In northeast Edmonton, like across the city, the snow is still on the ground. But that’s not stopping Liz Kalisvaart from thinking about the growing season ahead.
“We’re almost on year two of planning our community garden.”
An application is in to the city for a $1,000 grant to start a community garden in Fraser.
“It’s still a pretty daunting process,” explained Kalisvaart, the president of the Fraser Community League. “It would be nice if it was toned down quite a bit. I still think that there’s valid questions that they ask though.”
The garden would be located on land that houses the community league building, starting with five plots and growing to 30 if there’s neighbourhood interest.
“What we’ve learned is that some of our food systems are a little more fragile than we thought,” Councillor Aaron Paquette said.
Locally-grown is something the councillor for Ward 4 has been thinking about for the last two years, with the COVID-19 pandemic highlighting how fragile the food system can be.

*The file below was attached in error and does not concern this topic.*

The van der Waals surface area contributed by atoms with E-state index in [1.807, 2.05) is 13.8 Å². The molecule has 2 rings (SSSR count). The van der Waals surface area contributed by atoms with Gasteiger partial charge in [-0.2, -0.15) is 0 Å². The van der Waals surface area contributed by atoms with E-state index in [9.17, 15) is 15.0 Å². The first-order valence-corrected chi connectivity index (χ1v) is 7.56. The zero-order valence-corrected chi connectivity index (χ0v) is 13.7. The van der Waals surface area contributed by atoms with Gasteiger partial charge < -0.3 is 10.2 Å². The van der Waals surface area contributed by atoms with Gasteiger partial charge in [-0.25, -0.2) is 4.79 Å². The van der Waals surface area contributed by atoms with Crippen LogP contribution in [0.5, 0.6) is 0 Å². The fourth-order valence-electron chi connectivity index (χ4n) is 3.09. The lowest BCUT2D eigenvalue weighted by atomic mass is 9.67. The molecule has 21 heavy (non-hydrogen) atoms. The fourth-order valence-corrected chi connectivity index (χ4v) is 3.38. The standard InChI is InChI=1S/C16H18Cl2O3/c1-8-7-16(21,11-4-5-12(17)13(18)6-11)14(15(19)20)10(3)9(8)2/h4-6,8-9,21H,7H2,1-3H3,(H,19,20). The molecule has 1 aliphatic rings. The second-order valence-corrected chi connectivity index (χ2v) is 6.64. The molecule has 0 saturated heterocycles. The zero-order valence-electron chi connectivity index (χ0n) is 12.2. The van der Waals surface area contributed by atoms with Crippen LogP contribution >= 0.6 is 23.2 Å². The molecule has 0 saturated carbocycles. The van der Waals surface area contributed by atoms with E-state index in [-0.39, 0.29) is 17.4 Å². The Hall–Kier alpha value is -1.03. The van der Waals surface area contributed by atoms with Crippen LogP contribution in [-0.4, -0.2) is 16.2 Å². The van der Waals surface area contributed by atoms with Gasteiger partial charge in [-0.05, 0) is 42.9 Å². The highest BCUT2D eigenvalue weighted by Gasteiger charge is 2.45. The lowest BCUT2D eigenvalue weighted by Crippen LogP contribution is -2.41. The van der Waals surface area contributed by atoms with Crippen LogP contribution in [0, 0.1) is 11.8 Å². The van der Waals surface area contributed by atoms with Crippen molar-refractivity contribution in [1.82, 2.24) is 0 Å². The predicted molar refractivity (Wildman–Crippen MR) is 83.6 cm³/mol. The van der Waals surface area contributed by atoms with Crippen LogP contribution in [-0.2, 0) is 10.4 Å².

“One of the things we’re looking at is, what can we do locally to promote more self-sustainability and self-reliance,” Paquette said.
He wants to see the re-introduction of a program where vacant city lots are used to grow food.
“Obviously, there’s a lot of bureaucracy, a lot of red tape, a lot of liability issues,” Paquette said.
“What I’m calling for is we take a look at those things and cut everything that we can to make this as simple as possible.”
It’s something Kalisvaart would welcome, with the urban gardener envisioning the city going further, such as growing orchard trees in park spaces, even encouraging hydroponics as an option, to encourage urban agriculture to take root.
“It would be nice to see more people get behind the idea.”